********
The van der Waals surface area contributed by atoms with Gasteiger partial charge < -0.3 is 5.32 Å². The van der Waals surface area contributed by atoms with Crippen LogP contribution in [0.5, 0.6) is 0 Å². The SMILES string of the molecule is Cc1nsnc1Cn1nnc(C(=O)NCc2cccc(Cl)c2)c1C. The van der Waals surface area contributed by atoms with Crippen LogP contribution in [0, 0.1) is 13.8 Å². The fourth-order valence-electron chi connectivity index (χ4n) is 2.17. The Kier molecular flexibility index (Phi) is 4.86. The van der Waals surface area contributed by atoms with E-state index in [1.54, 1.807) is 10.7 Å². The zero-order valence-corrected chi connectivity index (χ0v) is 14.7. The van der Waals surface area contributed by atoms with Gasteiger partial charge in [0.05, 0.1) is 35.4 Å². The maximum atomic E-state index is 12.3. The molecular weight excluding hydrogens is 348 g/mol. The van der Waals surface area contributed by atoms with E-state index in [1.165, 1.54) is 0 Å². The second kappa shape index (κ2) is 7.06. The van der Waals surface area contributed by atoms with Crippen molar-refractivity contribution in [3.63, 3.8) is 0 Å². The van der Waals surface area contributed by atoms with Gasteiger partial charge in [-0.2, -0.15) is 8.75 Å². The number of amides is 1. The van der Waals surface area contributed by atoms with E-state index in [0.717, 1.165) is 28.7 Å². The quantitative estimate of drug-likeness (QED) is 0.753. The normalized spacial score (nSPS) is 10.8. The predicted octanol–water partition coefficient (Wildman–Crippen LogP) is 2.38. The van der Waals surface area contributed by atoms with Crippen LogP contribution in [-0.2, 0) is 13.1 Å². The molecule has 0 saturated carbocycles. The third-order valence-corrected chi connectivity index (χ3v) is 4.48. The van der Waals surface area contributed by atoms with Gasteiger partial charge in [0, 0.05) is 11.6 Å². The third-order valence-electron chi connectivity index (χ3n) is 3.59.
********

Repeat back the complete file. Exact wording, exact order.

The van der Waals surface area contributed by atoms with Gasteiger partial charge < -0.3 is 5.32 Å². The van der Waals surface area contributed by atoms with Crippen LogP contribution in [0.5, 0.6) is 0 Å². The SMILES string of the molecule is Cc1nsnc1Cn1nnc(C(=O)NCc2cccc(Cl)c2)c1C. The van der Waals surface area contributed by atoms with Crippen LogP contribution in [0, 0.1) is 13.8 Å². The fourth-order valence-electron chi connectivity index (χ4n) is 2.17. The Kier molecular flexibility index (Phi) is 4.86. The van der Waals surface area contributed by atoms with E-state index in [1.54, 1.807) is 10.7 Å². The zero-order valence-corrected chi connectivity index (χ0v) is 14.7. The van der Waals surface area contributed by atoms with Gasteiger partial charge in [0.05, 0.1) is 35.4 Å². The maximum atomic E-state index is 12.3. The molecular weight excluding hydrogens is 348 g/mol. The van der Waals surface area contributed by atoms with E-state index in [1.165, 1.54) is 0 Å². The second kappa shape index (κ2) is 7.06. The van der Waals surface area contributed by atoms with Crippen molar-refractivity contribution in [3.63, 3.8) is 0 Å². The van der Waals surface area contributed by atoms with Gasteiger partial charge in [-0.2, -0.15) is 8.75 Å². The number of amides is 1. The van der Waals surface area contributed by atoms with E-state index in [0.717, 1.165) is 28.7 Å². The quantitative estimate of drug-likeness (QED) is 0.753. The normalized spacial score (nSPS) is 10.8. The predicted octanol–water partition coefficient (Wildman–Crippen LogP) is 2.38. The van der Waals surface area contributed by atoms with Crippen LogP contribution in [-0.2, 0) is 13.1 Å². The molecule has 0 saturated carbocycles. The third-order valence-corrected chi connectivity index (χ3v) is 4.48. The van der Waals surface area contributed by atoms with Gasteiger partial charge in [0, 0.05) is 11.6 Å². The third-order valence-electron chi connectivity index (χ3n) is 3.59.